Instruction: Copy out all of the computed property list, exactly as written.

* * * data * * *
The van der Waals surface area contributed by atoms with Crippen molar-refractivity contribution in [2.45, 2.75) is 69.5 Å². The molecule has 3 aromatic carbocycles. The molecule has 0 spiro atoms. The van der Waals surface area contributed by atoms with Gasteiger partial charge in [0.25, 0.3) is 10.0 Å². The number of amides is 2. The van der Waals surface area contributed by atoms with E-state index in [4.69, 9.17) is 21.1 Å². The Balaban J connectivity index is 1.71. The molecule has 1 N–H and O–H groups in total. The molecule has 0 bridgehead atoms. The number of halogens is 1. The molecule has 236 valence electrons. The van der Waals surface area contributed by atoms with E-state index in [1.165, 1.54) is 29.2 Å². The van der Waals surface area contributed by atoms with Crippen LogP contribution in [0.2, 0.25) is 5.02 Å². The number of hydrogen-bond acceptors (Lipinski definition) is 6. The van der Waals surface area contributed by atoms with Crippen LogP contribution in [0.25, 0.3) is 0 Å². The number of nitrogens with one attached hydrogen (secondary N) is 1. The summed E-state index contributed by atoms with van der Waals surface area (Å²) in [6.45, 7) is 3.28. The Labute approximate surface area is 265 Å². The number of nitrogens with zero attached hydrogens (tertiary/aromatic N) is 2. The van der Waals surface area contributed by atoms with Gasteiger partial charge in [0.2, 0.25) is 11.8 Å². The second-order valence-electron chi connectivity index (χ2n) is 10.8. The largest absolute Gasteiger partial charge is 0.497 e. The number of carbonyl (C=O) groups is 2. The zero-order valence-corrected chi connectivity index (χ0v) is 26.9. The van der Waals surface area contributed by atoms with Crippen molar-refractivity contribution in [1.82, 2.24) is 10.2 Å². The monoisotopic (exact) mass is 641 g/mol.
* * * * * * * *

The van der Waals surface area contributed by atoms with Crippen molar-refractivity contribution in [2.45, 2.75) is 69.5 Å². The molecule has 3 aromatic carbocycles. The molecule has 0 spiro atoms. The van der Waals surface area contributed by atoms with Gasteiger partial charge in [0.25, 0.3) is 10.0 Å². The number of amides is 2. The van der Waals surface area contributed by atoms with E-state index in [4.69, 9.17) is 21.1 Å². The Balaban J connectivity index is 1.71. The molecule has 1 N–H and O–H groups in total. The molecule has 0 bridgehead atoms. The number of halogens is 1. The molecule has 236 valence electrons. The van der Waals surface area contributed by atoms with E-state index in [1.165, 1.54) is 29.2 Å². The van der Waals surface area contributed by atoms with Crippen LogP contribution in [0.2, 0.25) is 5.02 Å². The number of hydrogen-bond acceptors (Lipinski definition) is 6. The van der Waals surface area contributed by atoms with Crippen LogP contribution in [0.25, 0.3) is 0 Å². The number of nitrogens with one attached hydrogen (secondary N) is 1. The summed E-state index contributed by atoms with van der Waals surface area (Å²) in [6.45, 7) is 3.28. The Labute approximate surface area is 265 Å². The number of nitrogens with zero attached hydrogens (tertiary/aromatic N) is 2. The van der Waals surface area contributed by atoms with Gasteiger partial charge in [0.2, 0.25) is 11.8 Å². The second-order valence-electron chi connectivity index (χ2n) is 10.8. The largest absolute Gasteiger partial charge is 0.497 e. The number of carbonyl (C=O) groups is 2. The zero-order valence-corrected chi connectivity index (χ0v) is 26.9. The van der Waals surface area contributed by atoms with Crippen molar-refractivity contribution in [1.82, 2.24) is 10.2 Å². The monoisotopic (exact) mass is 641 g/mol.